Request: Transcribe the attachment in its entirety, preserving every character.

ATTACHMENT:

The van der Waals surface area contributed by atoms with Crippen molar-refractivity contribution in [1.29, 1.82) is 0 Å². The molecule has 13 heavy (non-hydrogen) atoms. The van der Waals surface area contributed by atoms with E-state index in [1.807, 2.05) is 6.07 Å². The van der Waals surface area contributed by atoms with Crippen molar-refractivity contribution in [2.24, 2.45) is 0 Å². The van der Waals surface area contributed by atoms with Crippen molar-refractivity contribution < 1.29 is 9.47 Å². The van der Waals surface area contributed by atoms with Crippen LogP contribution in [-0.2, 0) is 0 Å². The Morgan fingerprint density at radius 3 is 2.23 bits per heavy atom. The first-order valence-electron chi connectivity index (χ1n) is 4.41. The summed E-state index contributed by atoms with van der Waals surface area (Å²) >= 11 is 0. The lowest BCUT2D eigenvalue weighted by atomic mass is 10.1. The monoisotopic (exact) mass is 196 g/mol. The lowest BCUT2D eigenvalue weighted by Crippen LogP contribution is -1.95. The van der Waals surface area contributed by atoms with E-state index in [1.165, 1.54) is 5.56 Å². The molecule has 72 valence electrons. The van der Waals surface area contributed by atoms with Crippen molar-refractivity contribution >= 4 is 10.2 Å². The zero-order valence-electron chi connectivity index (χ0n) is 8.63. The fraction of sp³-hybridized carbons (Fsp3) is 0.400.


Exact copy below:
The van der Waals surface area contributed by atoms with Crippen molar-refractivity contribution in [1.29, 1.82) is 0 Å². The molecule has 13 heavy (non-hydrogen) atoms. The van der Waals surface area contributed by atoms with E-state index in [1.807, 2.05) is 6.07 Å². The van der Waals surface area contributed by atoms with Crippen molar-refractivity contribution in [2.24, 2.45) is 0 Å². The van der Waals surface area contributed by atoms with Crippen molar-refractivity contribution < 1.29 is 9.47 Å². The van der Waals surface area contributed by atoms with Crippen LogP contribution in [-0.2, 0) is 0 Å². The Morgan fingerprint density at radius 3 is 2.23 bits per heavy atom. The first-order valence-electron chi connectivity index (χ1n) is 4.41. The summed E-state index contributed by atoms with van der Waals surface area (Å²) >= 11 is 0. The lowest BCUT2D eigenvalue weighted by atomic mass is 10.1. The monoisotopic (exact) mass is 196 g/mol. The lowest BCUT2D eigenvalue weighted by Crippen LogP contribution is -1.95. The van der Waals surface area contributed by atoms with E-state index in [1.165, 1.54) is 5.56 Å². The molecule has 72 valence electrons. The van der Waals surface area contributed by atoms with Crippen molar-refractivity contribution >= 4 is 10.2 Å². The zero-order valence-electron chi connectivity index (χ0n) is 8.63. The fraction of sp³-hybridized carbons (Fsp3) is 0.400.